Why states should invest justice resources to address community needs

Why states should invest justice resources to address community needs
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Since 2009, more than half of the states have taken steps to slow or eliminate prison growth and control ballooning correctional costs. This reversal of more than 30 years of sustained growth occurred in the middle of a historic decline in crime rates, creating an impressive narrative of more public safety with fewer people in prison.

Some states have chosen to invest a portion of the savings from these reforms into programs or services that further contribute to public safety. Typically, this has taken the form of reinvestments directed toward strengthening probation, parole and, to a lesser degree, law enforcement. While that may seem like a sensible investment, it actually represents a missed opportunity. Here is why.

Despite upticks in the past couple of years, crime has largely been falling since the early 1990s and remains at historic lows. Researchers and practitioners have offered a number of explanations: aggressive policing, increased prosecutions, a strong economy and demographic shifts, just to name a few. Surely some of the decline is attributable to these factors. However, one factor that is seldom mentioned is the role that the communities impacted by crime actually play in developing their own public safety strategies.


Recent research suggests that community organizations that invest in diverse strategies such as economic development, treatment and counseling, healthy neighborhoods, and expanded green space have been a critical factor in reduced rates of violent crime.

In fact, focusing public safety investments narrowly on policing and incarceration strategies, which may not necessarily align with community needs, can contribute to existing disadvantage and instability. States are spending millions of dollars annually to arrest and incarcerate people in some neighborhoods, while ignoring many of the underlying causes of crime: the lack of health care, housing, economic development and social services.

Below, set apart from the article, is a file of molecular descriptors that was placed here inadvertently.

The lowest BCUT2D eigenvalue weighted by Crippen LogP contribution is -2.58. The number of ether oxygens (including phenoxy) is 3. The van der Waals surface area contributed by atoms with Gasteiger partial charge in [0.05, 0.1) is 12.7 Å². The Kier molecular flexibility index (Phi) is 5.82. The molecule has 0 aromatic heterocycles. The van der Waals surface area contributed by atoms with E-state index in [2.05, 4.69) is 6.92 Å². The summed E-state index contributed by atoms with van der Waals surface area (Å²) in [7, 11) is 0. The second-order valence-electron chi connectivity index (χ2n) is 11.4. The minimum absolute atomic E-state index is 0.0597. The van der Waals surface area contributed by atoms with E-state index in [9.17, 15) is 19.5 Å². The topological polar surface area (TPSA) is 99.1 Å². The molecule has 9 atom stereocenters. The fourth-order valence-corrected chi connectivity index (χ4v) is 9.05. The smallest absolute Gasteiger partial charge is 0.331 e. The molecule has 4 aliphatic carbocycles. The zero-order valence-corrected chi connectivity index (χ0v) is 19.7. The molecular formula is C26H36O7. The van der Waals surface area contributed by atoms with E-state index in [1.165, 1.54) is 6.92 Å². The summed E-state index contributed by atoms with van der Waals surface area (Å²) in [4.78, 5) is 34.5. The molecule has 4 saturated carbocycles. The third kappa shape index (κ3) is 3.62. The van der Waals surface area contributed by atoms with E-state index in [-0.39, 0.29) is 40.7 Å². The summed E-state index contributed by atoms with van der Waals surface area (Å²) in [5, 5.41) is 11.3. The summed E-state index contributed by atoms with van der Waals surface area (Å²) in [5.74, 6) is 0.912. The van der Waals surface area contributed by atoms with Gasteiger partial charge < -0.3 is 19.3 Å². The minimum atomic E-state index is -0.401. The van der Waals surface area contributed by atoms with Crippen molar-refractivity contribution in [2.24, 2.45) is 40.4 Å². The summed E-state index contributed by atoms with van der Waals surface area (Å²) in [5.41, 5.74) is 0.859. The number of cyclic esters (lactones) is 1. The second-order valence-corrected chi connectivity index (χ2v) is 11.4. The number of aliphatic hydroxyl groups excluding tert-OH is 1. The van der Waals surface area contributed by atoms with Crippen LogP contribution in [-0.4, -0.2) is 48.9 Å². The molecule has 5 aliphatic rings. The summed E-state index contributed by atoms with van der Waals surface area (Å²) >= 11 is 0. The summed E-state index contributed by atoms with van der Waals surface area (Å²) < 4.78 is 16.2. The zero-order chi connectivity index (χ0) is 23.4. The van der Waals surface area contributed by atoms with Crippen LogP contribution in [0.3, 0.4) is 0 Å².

Overlooking these factors fails to adequately address basic public needs and can disrupt and destabilize communities by cycling people in and out of the criminal justice system.  

The emerging reality is that neighborhoods are safer and experience less crime when residents are engaged and empowered to work together toward shared goals. Colorado provides one example of how we can achieve this. The Work and Gain Education and Employment Skills (WAGEES) program, created in 2014 by the Colorado General Assembly, supports a strong partnership between the Colorado Department of Corrections and local faith and community-based organizations. The program funds these local organizations to facilitate successful reentry and decrease the recidivism rate of medium to high-risk people on parole. The grants fund community programs that help those on parole to obtain high school diplomas (or equivalent), industry-recognized credentials, long-term vocational or postsecondary education, and employment.

According to a new Urban Institute report, early performance metrics from the program suggest it is achieving and exceeding its goals — most notably, over-enrollment in every quarter and only 2.5 percent of WAGEES program beneficiaries have returned to prison for committing new crimes while in the program.

Not only can Colorado’s program serve as a model for other states, but a recent national poll on public safety and community investment shows broad public support for a wide range of community-based reforms and services to improve public safety. A recent poll conducted by Lake Research Partners found over three-quarters of voters support proposals to move funding from incarceration to community-based public safety programs (78 percent support and 16 percent oppose). This support spans partisan divides, with big majorities from Republicans (70 percent support), Democrats (85 percent support) and independents (81 percent support).

Community-based organizations play a central role in providing basic services and making neighborhoods safer, but they are generally under-resourced and often excluded from public funding streams. Bolstered by the growing research showing the promise of locally driven public safety solutions, states are beginning to explore alternative public finance models that ensure resources follow justice-involved people back to the communities that have been hit hardest by mass incarceration. It’s far past time that we listen to what communities need and empower local voices to develop their own public safety strategies.

Ryan King is a senior fellow in the Justice Policy Center at the Urban Institute, where he works on sentencing and corrections issues with a focus on mass incarceration. He produces research and works with policymakers, practitioners, and community advocates to identify strategies that assist in the pursuit of a fair and effective criminal justice system.